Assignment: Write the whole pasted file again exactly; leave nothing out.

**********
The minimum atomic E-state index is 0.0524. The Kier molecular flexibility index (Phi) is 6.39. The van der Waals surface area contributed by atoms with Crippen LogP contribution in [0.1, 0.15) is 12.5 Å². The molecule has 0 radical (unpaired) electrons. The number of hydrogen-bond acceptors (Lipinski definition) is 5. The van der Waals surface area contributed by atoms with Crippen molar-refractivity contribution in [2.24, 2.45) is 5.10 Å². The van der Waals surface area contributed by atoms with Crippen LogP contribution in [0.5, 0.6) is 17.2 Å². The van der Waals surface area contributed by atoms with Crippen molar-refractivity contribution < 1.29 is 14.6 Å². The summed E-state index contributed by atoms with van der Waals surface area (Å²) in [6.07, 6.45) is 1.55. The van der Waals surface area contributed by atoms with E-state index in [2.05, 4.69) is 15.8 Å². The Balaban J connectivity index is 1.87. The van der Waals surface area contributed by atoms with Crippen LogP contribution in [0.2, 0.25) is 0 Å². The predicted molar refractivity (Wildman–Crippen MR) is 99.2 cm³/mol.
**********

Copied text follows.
The minimum atomic E-state index is 0.0524. The Kier molecular flexibility index (Phi) is 6.39. The van der Waals surface area contributed by atoms with Crippen LogP contribution in [0.1, 0.15) is 12.5 Å². The molecule has 0 radical (unpaired) electrons. The number of hydrogen-bond acceptors (Lipinski definition) is 5. The van der Waals surface area contributed by atoms with Crippen molar-refractivity contribution in [2.24, 2.45) is 5.10 Å². The van der Waals surface area contributed by atoms with Crippen LogP contribution in [0.5, 0.6) is 17.2 Å². The van der Waals surface area contributed by atoms with Crippen molar-refractivity contribution < 1.29 is 14.6 Å². The summed E-state index contributed by atoms with van der Waals surface area (Å²) in [6.07, 6.45) is 1.55. The van der Waals surface area contributed by atoms with E-state index in [2.05, 4.69) is 15.8 Å². The Balaban J connectivity index is 1.87. The van der Waals surface area contributed by atoms with Crippen LogP contribution in [0.2, 0.25) is 0 Å². The predicted molar refractivity (Wildman–Crippen MR) is 99.2 cm³/mol.